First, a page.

You Need to Know These 3 Tips When Buying a Business
September 14th, 2014 at 11:04 AM
Every buyer of a small business needs to consider the following 3 issues when purchasing a business”
- Buy Assets and Not Liabilities. “Asset Purchases” are recommended whereby the buyer acquires the assets of the business only. The assets include goodwill, name, equipment, supplies, inventory, customer lists, etc. A properly drafted Asset Purchase Agreement do not include the prior owner’s liabilities. Under an Asset Purchase the buyer typically establishes a new company to operate the business. Again, this new company is free from the prior company’s liabilities. A “Stock Purchase” occurs when the buyer acquires the stock or LLC units of the existing business. The disadvantages of the stock purchase is the liabilities that come with the purchase along with the assets, and the liabilities are difficult to quantify. Also, the new owner in a stock purchase takes on the current tax position of this company that may leave the new buyer with little in assets to depreciate. On the other hand, the Asset Purchase provides a new tax basis for the assets purchased at their fair market values.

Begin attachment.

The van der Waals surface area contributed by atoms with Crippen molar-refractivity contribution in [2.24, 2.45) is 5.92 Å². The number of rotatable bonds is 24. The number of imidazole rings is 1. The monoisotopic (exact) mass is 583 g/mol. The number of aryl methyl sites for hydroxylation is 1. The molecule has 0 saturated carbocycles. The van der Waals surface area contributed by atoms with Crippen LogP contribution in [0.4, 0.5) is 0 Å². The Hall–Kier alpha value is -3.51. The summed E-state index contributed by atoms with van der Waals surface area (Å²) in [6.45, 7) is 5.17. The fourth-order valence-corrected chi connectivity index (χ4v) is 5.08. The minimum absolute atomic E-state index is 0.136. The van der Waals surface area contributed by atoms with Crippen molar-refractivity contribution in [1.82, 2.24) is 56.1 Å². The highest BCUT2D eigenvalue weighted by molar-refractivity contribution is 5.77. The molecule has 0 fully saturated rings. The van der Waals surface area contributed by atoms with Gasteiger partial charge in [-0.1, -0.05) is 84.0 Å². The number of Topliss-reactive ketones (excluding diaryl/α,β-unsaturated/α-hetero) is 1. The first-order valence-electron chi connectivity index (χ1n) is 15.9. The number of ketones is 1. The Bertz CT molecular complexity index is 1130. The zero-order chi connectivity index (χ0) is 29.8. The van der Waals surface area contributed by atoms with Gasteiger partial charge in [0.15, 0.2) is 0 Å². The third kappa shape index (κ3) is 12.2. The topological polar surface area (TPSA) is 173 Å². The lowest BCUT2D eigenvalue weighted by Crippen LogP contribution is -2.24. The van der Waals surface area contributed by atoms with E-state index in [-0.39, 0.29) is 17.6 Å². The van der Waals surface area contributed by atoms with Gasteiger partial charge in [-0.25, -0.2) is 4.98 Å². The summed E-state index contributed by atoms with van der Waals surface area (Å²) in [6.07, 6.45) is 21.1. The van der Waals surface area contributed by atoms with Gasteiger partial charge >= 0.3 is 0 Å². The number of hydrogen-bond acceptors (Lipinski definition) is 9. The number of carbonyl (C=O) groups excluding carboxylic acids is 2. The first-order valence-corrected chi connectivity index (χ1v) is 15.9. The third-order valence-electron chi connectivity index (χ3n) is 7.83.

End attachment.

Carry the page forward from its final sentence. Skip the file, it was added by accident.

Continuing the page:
- Negotiate for Seller Financing. Many small business purchases include some form of seller financing whereby the seller agrees to be paid a portion of the selling price over time via a promissory note. This is an excellent strategy for the buyer as it keeps the seller interested in the future success of the business, and facilitates the transition as well. Also, the buyer has some leverage if the seller made any misrepresentations during the sale causing financial loss. Therefore, seller financing provides the buyer with some assurance that the business is valued properly and fairly transferable.
- Conduct Adequate Due Diligence. I recommend that buyers review signed tax returns that were actually filed with the IRS, as opposed to the seller’s statements and e-mails, etc. Also, have the seller complete a due diligence questionnaire where the seller represents the condition of the business to the buyer. An experienced attorney can be of value in this process.
Buying an existing business is a significant financial and time commitment. Hire an experienced attorney and CPA to make certain that you cover all the bases.